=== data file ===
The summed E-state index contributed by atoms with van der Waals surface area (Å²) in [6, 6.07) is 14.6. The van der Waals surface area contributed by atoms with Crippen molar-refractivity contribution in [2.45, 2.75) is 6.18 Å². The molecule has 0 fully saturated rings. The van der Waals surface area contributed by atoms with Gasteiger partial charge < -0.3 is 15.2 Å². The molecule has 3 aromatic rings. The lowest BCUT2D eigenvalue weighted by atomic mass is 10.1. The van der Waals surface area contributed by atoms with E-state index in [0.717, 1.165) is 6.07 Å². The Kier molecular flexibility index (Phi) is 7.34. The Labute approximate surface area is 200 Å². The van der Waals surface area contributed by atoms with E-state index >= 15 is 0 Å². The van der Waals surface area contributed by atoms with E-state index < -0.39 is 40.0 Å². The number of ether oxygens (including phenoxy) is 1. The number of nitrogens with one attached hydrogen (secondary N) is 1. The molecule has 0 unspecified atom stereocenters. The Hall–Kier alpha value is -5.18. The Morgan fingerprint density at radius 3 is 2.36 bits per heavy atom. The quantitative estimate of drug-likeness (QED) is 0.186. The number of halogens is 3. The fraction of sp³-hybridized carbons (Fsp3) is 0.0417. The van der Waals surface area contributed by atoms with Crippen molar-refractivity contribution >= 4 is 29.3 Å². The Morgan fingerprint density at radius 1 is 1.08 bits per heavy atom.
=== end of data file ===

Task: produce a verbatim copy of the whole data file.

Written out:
The summed E-state index contributed by atoms with van der Waals surface area (Å²) in [6, 6.07) is 14.6. The van der Waals surface area contributed by atoms with Crippen molar-refractivity contribution in [2.45, 2.75) is 6.18 Å². The molecule has 0 fully saturated rings. The van der Waals surface area contributed by atoms with Gasteiger partial charge < -0.3 is 15.2 Å². The molecule has 3 aromatic rings. The lowest BCUT2D eigenvalue weighted by atomic mass is 10.1. The van der Waals surface area contributed by atoms with E-state index in [0.717, 1.165) is 6.07 Å². The Kier molecular flexibility index (Phi) is 7.34. The Labute approximate surface area is 200 Å². The van der Waals surface area contributed by atoms with E-state index >= 15 is 0 Å². The van der Waals surface area contributed by atoms with E-state index < -0.39 is 40.0 Å². The number of ether oxygens (including phenoxy) is 1. The number of nitrogens with one attached hydrogen (secondary N) is 1. The molecule has 0 unspecified atom stereocenters. The Hall–Kier alpha value is -5.18. The Morgan fingerprint density at radius 3 is 2.36 bits per heavy atom. The quantitative estimate of drug-likeness (QED) is 0.186. The number of halogens is 3. The fraction of sp³-hybridized carbons (Fsp3) is 0.0417. The van der Waals surface area contributed by atoms with Crippen molar-refractivity contribution >= 4 is 29.3 Å². The Morgan fingerprint density at radius 1 is 1.08 bits per heavy atom.